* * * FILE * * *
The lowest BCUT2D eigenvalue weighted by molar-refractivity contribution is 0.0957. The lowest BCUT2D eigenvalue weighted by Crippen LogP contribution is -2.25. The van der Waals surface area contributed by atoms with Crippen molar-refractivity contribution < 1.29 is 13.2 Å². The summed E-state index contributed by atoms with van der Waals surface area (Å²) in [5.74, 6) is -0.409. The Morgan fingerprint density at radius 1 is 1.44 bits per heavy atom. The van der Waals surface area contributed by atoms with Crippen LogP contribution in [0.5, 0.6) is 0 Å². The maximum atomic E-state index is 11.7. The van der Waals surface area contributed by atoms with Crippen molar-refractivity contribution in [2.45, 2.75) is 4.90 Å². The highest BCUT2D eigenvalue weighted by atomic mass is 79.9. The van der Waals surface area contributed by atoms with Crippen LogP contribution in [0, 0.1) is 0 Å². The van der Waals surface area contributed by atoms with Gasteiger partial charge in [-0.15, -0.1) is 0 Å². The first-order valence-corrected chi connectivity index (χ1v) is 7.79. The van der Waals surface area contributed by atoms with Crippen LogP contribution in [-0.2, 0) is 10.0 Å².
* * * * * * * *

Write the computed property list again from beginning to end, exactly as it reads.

The lowest BCUT2D eigenvalue weighted by molar-refractivity contribution is 0.0957. The lowest BCUT2D eigenvalue weighted by Crippen LogP contribution is -2.25. The van der Waals surface area contributed by atoms with Crippen molar-refractivity contribution < 1.29 is 13.2 Å². The summed E-state index contributed by atoms with van der Waals surface area (Å²) in [5.74, 6) is -0.409. The Morgan fingerprint density at radius 1 is 1.44 bits per heavy atom. The van der Waals surface area contributed by atoms with Crippen LogP contribution in [0.5, 0.6) is 0 Å². The maximum atomic E-state index is 11.7. The van der Waals surface area contributed by atoms with Crippen molar-refractivity contribution in [2.45, 2.75) is 4.90 Å². The highest BCUT2D eigenvalue weighted by atomic mass is 79.9. The van der Waals surface area contributed by atoms with Crippen LogP contribution in [0, 0.1) is 0 Å². The van der Waals surface area contributed by atoms with Gasteiger partial charge in [-0.15, -0.1) is 0 Å². The first-order valence-corrected chi connectivity index (χ1v) is 7.79. The van der Waals surface area contributed by atoms with Crippen LogP contribution in [-0.2, 0) is 10.0 Å².